Output Voltage Removal

In order to quickly remove the output level of the supply, I use a switch (S3) across both the Volt Adjustment potmeters, to do that. Eliminating the voltage over the potmeters will force the LM317/337 outputs to zero volt. And that pretty much covers the voltage regulation parts.

Dual Voltage Tracking

OK, let's move our attention to the dual voltage tracking circuit. I used a simple method with two precisely matched 10K resistors (R29 and R31) to create a virtual ground level at the midpoint. After testing the result, I found that I still needed an adjustment trimmer R30. The virtual ground or mid-point level at the wiper goes to the inverting input of op-amp IC8, and that compares that input with the true ground. There is nu current flowing so R10, the 4K7 resistor will not cause a voltage drop. The op-amp will make sure that it's output is driven such that the two inputs are equal. The output goes to the Tracking On/Off switch, and when that is flipped, it actually takes over from the potmeter setting of the negative supply, making that a Slave of the positive supply, the Master. The negative supply will now follow (track) the output level of the positive supply, also when the positive supply goes into current limiting. I have selected the TLE2141 op-amp for this job, because it can handle the supply voltages of -36V plus +8V = 44V.

The positive and negative outputs have C22/C23 and C18/C24 to filter unwanted noise. I kept C23/C24 as low as possible to protect the dumping of their capacity into my precious DUT circuit. This is a significant and often overlooked factor of most power supplies. 

Some Protection

D15 for the positive supply and D14 and D5 for the negative supply are there to protect the regulators in case the output voltage is higher than the set voltage. These diodes then dump the over-voltage into the main reservoir capacitors C6 and C5. This situation can happen when there are capacitors or batteries in the DUT that want to dump their charge back into the supply. They are protection for the LM317/337 devices. D18 and D19 are protection for reverse voltages that may accidentally try to dump into the supply.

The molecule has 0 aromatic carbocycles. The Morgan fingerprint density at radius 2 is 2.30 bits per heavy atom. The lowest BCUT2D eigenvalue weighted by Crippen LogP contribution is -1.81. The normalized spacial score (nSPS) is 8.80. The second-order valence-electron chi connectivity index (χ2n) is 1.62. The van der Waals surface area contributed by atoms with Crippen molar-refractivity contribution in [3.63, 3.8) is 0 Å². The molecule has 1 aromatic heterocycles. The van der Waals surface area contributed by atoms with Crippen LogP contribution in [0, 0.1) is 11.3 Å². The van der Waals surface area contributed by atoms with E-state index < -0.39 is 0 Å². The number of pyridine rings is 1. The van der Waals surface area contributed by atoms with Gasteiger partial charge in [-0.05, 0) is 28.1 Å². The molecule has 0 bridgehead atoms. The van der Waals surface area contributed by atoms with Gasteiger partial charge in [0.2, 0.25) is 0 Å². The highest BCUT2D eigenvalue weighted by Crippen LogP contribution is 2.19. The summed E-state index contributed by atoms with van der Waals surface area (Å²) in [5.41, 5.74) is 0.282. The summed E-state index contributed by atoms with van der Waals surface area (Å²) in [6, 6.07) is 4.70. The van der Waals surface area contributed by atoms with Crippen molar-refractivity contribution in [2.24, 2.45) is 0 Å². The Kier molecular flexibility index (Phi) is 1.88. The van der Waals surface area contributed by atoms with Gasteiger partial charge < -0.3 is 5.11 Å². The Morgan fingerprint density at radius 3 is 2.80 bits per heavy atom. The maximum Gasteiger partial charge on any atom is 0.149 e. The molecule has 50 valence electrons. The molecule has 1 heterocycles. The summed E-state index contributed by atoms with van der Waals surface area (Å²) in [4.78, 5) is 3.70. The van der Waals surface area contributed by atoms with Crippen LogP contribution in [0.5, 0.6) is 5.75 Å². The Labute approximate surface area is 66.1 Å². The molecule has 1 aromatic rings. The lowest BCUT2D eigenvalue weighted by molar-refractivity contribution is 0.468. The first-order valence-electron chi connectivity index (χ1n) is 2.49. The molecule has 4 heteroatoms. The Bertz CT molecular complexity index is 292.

The Supporting Cast

The supporting team is made up of transformer TR1 to supply the main voltage of the supply. Initially, I used R2 which is a PTC to add a level of protection for over currents. They are self-healing. After using the supply for a while, I took it out of circuit because it interrupted too early and I didn't have other values.

The main supplies are rectified with a full bridge filtered by reservoirs C6/C5 and C12/C9 to remove high frequency noise. Both R7 and R6 make sure that the reservoirs are emptied relatively quickly, so no voltages are present for very long when the mains is switched off. They will also put a minimum load on the transformer to protect for voltages that may become too high when there is no load supplied to the DUT.

To minimize the development of heat and use normal TO-92 regulators for the +/- 8volt supplies, I used a separate transformer with 9-0-9VAC at 80mA. These print transformers are relatively inexpensive and small, and the +/- 8V supplies are now independent of any voltage swings on the main supply. The filter circuits around IC1 and IC2 are text book stuff.

The Voltage Display

The last element is the voltage display. I found a module that has a real DMM "inside", is very accurate and works up to 33VSearch for: 0.36" 5-digit DC 0-33.000V Digital LED Voltage Meter

These displays typically generate a lot of switching noise that you really don't want to have injected into the power supply rails. At the same time, I wanted to use this voltmeter to measure the positive supply as well as the negative supply. Unfortunately, these meters only handle positive voltages. In order to switch the volt meter from one output to the other, the power for the meter needed to be floating from the main power. So, I needed a third transformer with 9VAC, to isolate the power rails and I could then do the switching with S1. S1 applies the positive output voltage to the plus input and the ground to the minus input, and reverses this for the negative supply (positive input is now ground, and the input ground is now the minus output supply. Simple and effective at only the cost of a little transformer.

Tracking Mode Side-Effect

There is one caveat with a tracking supply like this one. The negative supply (Slave) tracks the positive one (the Master). If the current limiting for the positive supply kicks in, the negative supply will follow. However, when the current limit for the negative supply kicks in, the positive supply will stay at it's set level, creating an unbalanced output situation. I have not figured out a way to solve that.

Real-Life Experiences

After I finished building the supply, have been using it for a few years now, and I'm very happy with it. The voltage level shown on the display is very accurate, it really acts like a good DMM, and so is the tracking accuracy which is well below 0.1%. During my experimenting, I find myself grabbing this supply more and more, even though I sometimes find the output dropping because I pull too much current from it. 

Below is a picture of the main circuit board in an earlier stage, when I was still using the 1.25V references (the SMD parts on the carriers), and without the current limit indicators. It has been modified quite a bit since then.

All parts within the dotted rectangles on the circuit diagram are mounted on the metal back-panel of the enclosure. The last addition, the third transformer for the display is mounted on the top half of the enclosure because I didn't have the room on the circuit board.

Sorry for the bad focus, but you get the idea.